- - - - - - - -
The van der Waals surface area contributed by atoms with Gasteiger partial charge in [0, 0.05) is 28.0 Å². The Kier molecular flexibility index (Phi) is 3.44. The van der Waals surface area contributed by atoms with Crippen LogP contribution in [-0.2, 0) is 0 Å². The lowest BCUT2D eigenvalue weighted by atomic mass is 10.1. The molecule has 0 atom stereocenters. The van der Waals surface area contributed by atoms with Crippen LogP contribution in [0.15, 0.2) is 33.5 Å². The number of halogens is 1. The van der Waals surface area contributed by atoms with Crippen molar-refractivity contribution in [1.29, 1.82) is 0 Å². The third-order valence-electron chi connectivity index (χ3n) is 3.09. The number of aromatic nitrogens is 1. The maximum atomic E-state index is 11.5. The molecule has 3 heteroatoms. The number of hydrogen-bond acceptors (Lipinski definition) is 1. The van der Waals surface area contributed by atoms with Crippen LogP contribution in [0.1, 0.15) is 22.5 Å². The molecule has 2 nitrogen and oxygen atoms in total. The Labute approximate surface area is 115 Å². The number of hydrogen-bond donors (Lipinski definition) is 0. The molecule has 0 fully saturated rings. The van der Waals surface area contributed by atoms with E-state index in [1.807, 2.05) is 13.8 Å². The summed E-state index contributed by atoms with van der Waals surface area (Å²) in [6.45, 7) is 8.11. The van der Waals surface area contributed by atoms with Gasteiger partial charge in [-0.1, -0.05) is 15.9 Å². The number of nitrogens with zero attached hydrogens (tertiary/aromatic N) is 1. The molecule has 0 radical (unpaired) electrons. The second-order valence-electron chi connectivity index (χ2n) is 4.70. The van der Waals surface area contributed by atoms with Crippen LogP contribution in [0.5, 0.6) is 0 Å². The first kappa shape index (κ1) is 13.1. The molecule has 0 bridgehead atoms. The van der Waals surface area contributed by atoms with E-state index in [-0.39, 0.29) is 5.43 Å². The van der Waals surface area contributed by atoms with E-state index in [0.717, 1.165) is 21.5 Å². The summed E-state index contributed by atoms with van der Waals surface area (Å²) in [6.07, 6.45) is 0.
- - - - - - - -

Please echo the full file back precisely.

The van der Waals surface area contributed by atoms with Gasteiger partial charge in [0, 0.05) is 28.0 Å². The Kier molecular flexibility index (Phi) is 3.44. The van der Waals surface area contributed by atoms with Crippen LogP contribution in [-0.2, 0) is 0 Å². The lowest BCUT2D eigenvalue weighted by atomic mass is 10.1. The molecule has 0 atom stereocenters. The van der Waals surface area contributed by atoms with Crippen LogP contribution in [0.15, 0.2) is 33.5 Å². The number of halogens is 1. The van der Waals surface area contributed by atoms with Crippen molar-refractivity contribution in [1.29, 1.82) is 0 Å². The third-order valence-electron chi connectivity index (χ3n) is 3.09. The number of aromatic nitrogens is 1. The maximum atomic E-state index is 11.5. The molecule has 3 heteroatoms. The number of hydrogen-bond acceptors (Lipinski definition) is 1. The van der Waals surface area contributed by atoms with Crippen LogP contribution in [0.1, 0.15) is 22.5 Å². The molecule has 2 nitrogen and oxygen atoms in total. The Labute approximate surface area is 115 Å². The number of hydrogen-bond donors (Lipinski definition) is 0. The molecule has 0 fully saturated rings. The van der Waals surface area contributed by atoms with E-state index in [1.807, 2.05) is 13.8 Å². The summed E-state index contributed by atoms with van der Waals surface area (Å²) in [6.45, 7) is 8.11. The van der Waals surface area contributed by atoms with Gasteiger partial charge in [-0.1, -0.05) is 15.9 Å². The number of nitrogens with zero attached hydrogens (tertiary/aromatic N) is 1. The molecule has 0 radical (unpaired) electrons. The second-order valence-electron chi connectivity index (χ2n) is 4.70. The van der Waals surface area contributed by atoms with Crippen LogP contribution in [0.5, 0.6) is 0 Å². The first kappa shape index (κ1) is 13.1. The molecule has 0 bridgehead atoms. The van der Waals surface area contributed by atoms with E-state index in [-0.39, 0.29) is 5.43 Å². The van der Waals surface area contributed by atoms with E-state index in [0.717, 1.165) is 21.5 Å². The summed E-state index contributed by atoms with van der Waals surface area (Å²) in [6.07, 6.45) is 0.